Tuesday, February 7, 2012

My Take On The Super Bowl


I have to chime in on my thoughts about the Super Bowl.  There are two ways to watch the commercials.  First, is as a consumer.  Second is as an advertising/marketing professional.  Because I was an account guy for so long, it is difficult me to do the former without letting the strategic and advertising creative side dominate.  But I have tried to be objective.

The interesting thing is that as a consumer, there were a number of spots which I thought were funny, entertaining and very likable.  A good example is Matthew Broderick.  It was a very clever idea to age Ferris Buehler. The commercial was funny and smart and I am sure will score well with consumers, but cynical advertising people like mewill all be saying that Matthew Broderick would never be driving a Honda SUV.  But then again, I don’t believe that consumers are as analytical as advertising professionals.  They probably don’t care if MB owns and drives one, but they may think better of the product for it.  According to Liz Gumbinner’s blog, that is exactly what happened.

I don’t like sophomoric humor so commercials like the Pepsi Elton John spot go right past me.  Ditto some of the Budweiser stuff, e*Trade (although I know people like cute babies), Doritos went right by me also.  Tax-Act (who?) may have had the worst spot in the Super Bowl; that they find humor in a kid peeing in a pool is disturbing.  John Stamos getting head butted is not funny and certainly doesn’t make me want to buy Oikos Yogurt. 

I thought that the Chrysler Clint Eastwood spot was a tour de force, both in terms of entertainment value and marketing smart.  Congratulations W+K.  It was the best spot in the game (even if it was at half time), from every point of view.  (As an aside, Clint Eastwood is an avowed conservative and was not doing a pro-Obama spot. It was just a good commercial for Chrysler.)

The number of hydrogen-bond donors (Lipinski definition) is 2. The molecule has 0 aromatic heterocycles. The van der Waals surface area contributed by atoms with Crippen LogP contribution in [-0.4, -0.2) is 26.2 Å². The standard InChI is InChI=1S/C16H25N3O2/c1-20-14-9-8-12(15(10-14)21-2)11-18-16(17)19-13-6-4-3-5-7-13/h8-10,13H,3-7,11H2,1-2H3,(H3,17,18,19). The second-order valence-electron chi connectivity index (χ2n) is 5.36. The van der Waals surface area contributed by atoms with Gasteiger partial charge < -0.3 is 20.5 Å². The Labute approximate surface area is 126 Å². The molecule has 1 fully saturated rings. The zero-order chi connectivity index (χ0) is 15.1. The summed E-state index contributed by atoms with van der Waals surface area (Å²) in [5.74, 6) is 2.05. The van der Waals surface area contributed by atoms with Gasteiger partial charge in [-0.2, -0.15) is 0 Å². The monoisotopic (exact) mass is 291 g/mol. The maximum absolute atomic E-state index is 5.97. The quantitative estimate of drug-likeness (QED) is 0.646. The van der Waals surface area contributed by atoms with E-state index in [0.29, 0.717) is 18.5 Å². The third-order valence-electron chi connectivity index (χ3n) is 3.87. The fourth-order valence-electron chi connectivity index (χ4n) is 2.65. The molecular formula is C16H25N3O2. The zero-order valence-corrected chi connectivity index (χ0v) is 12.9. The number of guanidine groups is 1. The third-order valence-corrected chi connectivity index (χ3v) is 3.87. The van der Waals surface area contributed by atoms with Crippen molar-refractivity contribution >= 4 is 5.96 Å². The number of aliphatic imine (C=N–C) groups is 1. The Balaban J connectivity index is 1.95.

Second best was the Goodby spot for the Chevrolet Sonic.  I thought it was brilliant.  It seems to have gone unheralded, but it should be given kudos from every quarter. It is totally believable and said a lot about the quality and durability of the car.  It is also fun to watch.   My number two favorite.  

What I simply don’t get is why when ad agencies (and their clients) decide to put a spot on the Super Bowl, they seem to both over think and over produce.  Whatever happened to plain old-fashioned good advertising?  The VW spot is a perfect example.  Who doesn’t love dogs?  Nice story.  But the secondary ending with the tribute to Star Wars was both incomprehensible and unnecessary.  I can only guess they wanted consumers to reference the spot they did last year, which was unnecessary.  
For a really good analysis, read the Steve Hayden/Lee Garfinkle analysis on Forbes.com.  They give a professional analysis of some of the spots which were released in advance.  My daughter’s blog post, referenced above, gives an unbiased (well, almost) female perspective..
Celebrities don’t hide a bad idea.  Elton John was funny in the Pepsi spot, but where is the idea behind it?    As Lee and Steve point out, Matthew Broderick absolutely does not drive a Honda SUV and neither does Jerry Steinfeld or Jay Leno drive an Acura. I always believed that a celebrity has to have some relationship to the product.

One last thought.  I think that what happened by NBC previewing commercials the commercials lost some of their specialness.  I am sure that advertisers did not think it through and merely thought that NBC, for their $3.5 million was giving them extra play.  Unfortunately, by doing this, consumers could actually leave the room during the commercial breaks because they had already seen the spots.  Too bad.

All in all, it was an average year.  Some good spots, some lousy.  But that is to be expected.

1 comment:

  1. Liked your take on the Superbowl ads. Here's mine on the Chevy truck ad http://www.speiser.com/chevy-apocalypse-fail/


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